A Strange Void - Entry Three

God isn’t afraid of your doubts. For some reason, we feel this deep need to prove to God that we don’t doubt Him or the world that He has created around us. If you’ve been a parent long enough, you definitely understand this. It’s easy to get frustrated with your child when you feel they doubt you. I know I have. I get a little warm around the collar and then my forehead starts to collect sweat beads. “You can’t doubt me!” I think staring down at my child eye to eye. Why? Because I’m the parent, right? I’m always right, right? Or, at least thats what I want my child to assume. Maybe we feel God treats us the same. His long white beard and walking stick tapping on our chest saying, “Never doubt me!” We fear our questions may get us into trouble or put us at odds. We minimize God and try to make Him fit into that “disappointed” parent role when all the while He is trying to show us that He is so different than that idea of what we fit Him into becoming. 

 100abandonedhouses.com will inspire you to think about the home you are building in your heart when it come to faith.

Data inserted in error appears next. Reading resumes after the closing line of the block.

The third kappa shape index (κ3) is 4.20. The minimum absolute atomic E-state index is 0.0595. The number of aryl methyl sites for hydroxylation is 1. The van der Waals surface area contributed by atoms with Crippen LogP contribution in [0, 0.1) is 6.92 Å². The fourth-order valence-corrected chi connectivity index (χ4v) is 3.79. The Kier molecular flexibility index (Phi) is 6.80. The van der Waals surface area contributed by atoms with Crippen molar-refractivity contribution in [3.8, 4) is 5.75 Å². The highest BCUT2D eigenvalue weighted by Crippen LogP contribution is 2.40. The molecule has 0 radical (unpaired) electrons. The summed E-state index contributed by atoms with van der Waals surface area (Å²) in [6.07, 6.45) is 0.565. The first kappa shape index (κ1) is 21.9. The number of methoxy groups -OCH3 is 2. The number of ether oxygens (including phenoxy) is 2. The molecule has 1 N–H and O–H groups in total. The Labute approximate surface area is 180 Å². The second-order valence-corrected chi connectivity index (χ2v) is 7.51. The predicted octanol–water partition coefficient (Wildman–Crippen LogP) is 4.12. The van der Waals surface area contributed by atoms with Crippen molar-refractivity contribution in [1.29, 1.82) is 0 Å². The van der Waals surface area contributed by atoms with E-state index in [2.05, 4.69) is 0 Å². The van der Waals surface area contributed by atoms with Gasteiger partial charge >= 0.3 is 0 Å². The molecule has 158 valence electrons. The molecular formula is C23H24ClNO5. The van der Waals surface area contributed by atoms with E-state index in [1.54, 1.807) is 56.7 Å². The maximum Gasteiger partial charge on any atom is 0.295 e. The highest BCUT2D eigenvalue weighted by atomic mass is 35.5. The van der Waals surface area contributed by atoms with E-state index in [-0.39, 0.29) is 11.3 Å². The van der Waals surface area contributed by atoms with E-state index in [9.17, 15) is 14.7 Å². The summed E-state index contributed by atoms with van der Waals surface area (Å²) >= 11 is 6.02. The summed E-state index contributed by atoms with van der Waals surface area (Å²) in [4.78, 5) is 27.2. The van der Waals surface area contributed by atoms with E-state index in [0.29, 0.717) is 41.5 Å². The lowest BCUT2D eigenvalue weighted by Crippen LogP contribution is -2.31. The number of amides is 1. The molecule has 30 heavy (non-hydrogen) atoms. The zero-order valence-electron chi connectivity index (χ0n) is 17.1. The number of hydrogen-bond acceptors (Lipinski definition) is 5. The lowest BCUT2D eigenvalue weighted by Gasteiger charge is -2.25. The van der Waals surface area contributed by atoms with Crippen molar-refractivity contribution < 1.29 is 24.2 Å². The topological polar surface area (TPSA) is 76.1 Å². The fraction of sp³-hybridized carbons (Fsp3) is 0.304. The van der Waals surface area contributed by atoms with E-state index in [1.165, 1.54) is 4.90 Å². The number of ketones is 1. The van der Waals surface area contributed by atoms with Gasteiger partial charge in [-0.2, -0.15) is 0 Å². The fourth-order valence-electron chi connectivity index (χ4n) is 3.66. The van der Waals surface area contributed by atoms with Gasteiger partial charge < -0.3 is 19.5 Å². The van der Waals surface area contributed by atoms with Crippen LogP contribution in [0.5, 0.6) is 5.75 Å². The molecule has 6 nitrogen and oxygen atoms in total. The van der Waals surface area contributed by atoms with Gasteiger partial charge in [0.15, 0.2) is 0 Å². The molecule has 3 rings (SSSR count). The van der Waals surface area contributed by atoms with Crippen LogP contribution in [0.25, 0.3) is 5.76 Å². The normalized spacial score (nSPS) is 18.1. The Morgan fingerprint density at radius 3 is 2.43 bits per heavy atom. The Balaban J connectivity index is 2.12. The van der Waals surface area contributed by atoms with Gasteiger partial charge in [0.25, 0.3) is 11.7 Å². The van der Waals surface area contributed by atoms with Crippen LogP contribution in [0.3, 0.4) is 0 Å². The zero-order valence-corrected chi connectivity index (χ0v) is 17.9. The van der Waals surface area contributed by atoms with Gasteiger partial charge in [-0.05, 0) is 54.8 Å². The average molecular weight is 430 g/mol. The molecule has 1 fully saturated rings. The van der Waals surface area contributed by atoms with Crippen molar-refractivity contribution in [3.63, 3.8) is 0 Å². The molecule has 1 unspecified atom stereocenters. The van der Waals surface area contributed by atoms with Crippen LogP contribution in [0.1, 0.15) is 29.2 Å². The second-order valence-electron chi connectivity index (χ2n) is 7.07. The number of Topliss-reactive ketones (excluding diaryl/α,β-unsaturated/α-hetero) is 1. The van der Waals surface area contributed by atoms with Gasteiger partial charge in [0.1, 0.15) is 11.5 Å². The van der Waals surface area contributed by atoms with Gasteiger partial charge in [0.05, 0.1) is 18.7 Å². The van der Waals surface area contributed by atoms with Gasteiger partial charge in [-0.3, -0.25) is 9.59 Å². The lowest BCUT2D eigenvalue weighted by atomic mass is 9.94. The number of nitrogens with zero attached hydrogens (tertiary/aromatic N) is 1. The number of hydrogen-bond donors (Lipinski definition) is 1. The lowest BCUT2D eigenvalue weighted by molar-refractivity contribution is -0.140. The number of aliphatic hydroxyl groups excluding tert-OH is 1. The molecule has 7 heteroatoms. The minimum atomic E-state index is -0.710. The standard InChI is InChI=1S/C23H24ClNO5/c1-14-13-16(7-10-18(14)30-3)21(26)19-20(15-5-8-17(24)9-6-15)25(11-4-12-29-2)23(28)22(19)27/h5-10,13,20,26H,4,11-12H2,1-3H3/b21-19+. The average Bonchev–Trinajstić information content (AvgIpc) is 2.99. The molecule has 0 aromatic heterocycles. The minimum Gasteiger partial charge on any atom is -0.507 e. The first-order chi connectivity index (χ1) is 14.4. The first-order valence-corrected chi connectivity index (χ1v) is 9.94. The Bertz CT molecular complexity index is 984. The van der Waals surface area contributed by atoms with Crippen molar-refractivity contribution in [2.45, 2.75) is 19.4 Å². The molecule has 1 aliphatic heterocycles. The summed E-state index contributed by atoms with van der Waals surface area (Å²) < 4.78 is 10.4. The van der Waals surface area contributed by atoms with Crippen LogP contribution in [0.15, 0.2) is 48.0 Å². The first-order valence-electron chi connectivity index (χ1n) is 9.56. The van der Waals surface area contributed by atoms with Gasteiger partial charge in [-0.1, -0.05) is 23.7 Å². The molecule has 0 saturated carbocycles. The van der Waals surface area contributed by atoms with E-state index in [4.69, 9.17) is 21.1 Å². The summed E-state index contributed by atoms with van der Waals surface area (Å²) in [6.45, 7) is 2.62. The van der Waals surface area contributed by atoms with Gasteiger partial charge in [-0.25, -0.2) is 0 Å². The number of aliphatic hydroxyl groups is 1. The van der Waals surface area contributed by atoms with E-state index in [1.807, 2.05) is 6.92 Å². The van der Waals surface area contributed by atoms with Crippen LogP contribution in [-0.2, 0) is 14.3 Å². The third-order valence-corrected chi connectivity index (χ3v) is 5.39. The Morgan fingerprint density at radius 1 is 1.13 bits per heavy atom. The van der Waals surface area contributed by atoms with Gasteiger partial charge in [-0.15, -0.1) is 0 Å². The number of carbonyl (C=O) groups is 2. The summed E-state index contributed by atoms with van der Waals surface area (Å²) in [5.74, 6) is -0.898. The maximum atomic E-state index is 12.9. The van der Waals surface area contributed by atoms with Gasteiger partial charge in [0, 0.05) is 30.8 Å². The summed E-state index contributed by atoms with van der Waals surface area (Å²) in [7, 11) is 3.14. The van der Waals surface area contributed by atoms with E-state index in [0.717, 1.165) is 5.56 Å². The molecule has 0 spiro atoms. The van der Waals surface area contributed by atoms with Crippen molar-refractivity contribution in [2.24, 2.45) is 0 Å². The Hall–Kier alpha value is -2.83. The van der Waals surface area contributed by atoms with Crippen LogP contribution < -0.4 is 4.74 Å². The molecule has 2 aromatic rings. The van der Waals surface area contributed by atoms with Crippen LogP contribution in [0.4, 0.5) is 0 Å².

100abandonedhouses.com will inspire you to think about the home you are building in your heart when it come to faith. 

God isn’t afraid of your doubts.

 

In fact, He would rather have you share them with Him than let them fester in your heart eventually boiling over like a pot of noodles that gets too hot. King Solomon was the brightest man around. Even Solomon had questions. Thirteen chapters of them. His struggle in wondering what mattered in this life and in God’s eyes is crafted page after page of what can seem like an utterly depressing book. But, his honesty causes the reader to ask the same. What really in this life matters?  God lets him ask it without isolating him out of his anger or punishing him like a child. Solomon lays it all out on the line in the last chapter and down to the last verse…

 

That’s the whole story. Here now is my final conclusion: Fear God and obey his commands, for this is everyone’s duty. God will judge us for everything we do, including every secret thing, whether good or bad.”  Ecclesiastes 13:13 - 14

 

I love his honesty and his final perspective on what really matters in the life. For us, Solomon does some homework and gives us a chance to start where he left off. Following God. Trusting God. Fearing God. Not exactly what this generation wants to hear when it comes to dealing with doubts in this life but definitely a good place to start. A good place to start the trench work of building a house of faith that is solid, strong and can weather the winds that blow across our lives. Maybe if we allow ourselves to asking, honestly cry out our doubts to God we will find that sometimes it's in God’s ability to listen that we find that He is really enough.